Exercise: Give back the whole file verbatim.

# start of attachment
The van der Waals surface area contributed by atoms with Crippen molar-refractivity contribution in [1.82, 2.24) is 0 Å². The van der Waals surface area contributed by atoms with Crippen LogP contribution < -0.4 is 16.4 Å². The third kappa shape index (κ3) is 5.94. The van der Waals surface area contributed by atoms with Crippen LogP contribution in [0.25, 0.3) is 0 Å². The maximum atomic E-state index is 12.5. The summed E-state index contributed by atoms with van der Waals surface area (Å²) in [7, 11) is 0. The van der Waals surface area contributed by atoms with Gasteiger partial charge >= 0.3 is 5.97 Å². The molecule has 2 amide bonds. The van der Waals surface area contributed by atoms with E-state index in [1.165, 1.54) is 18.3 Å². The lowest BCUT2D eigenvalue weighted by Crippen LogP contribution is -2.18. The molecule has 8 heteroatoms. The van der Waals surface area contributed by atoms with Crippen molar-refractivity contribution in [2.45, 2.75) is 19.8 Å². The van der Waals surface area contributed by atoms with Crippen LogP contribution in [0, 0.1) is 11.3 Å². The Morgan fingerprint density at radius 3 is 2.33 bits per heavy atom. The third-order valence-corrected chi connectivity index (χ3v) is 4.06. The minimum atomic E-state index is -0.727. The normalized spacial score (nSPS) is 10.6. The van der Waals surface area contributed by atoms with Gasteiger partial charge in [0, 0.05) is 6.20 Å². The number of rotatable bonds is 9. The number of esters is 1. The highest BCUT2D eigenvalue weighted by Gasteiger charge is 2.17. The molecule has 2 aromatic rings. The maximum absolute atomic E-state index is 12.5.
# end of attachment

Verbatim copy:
The van der Waals surface area contributed by atoms with Crippen molar-refractivity contribution in [1.82, 2.24) is 0 Å². The van der Waals surface area contributed by atoms with Crippen LogP contribution < -0.4 is 16.4 Å². The third kappa shape index (κ3) is 5.94. The van der Waals surface area contributed by atoms with Crippen LogP contribution in [0.25, 0.3) is 0 Å². The maximum atomic E-state index is 12.5. The summed E-state index contributed by atoms with van der Waals surface area (Å²) in [7, 11) is 0. The van der Waals surface area contributed by atoms with Gasteiger partial charge >= 0.3 is 5.97 Å². The molecule has 2 amide bonds. The van der Waals surface area contributed by atoms with E-state index in [1.165, 1.54) is 18.3 Å². The lowest BCUT2D eigenvalue weighted by Crippen LogP contribution is -2.18. The molecule has 8 heteroatoms. The van der Waals surface area contributed by atoms with Crippen molar-refractivity contribution in [2.45, 2.75) is 19.8 Å². The van der Waals surface area contributed by atoms with Crippen LogP contribution in [0, 0.1) is 11.3 Å². The Morgan fingerprint density at radius 3 is 2.33 bits per heavy atom. The third-order valence-corrected chi connectivity index (χ3v) is 4.06. The minimum atomic E-state index is -0.727. The normalized spacial score (nSPS) is 10.6. The van der Waals surface area contributed by atoms with Gasteiger partial charge in [0, 0.05) is 6.20 Å². The number of rotatable bonds is 9. The number of esters is 1. The highest BCUT2D eigenvalue weighted by Gasteiger charge is 2.17. The molecule has 2 aromatic rings. The maximum absolute atomic E-state index is 12.5.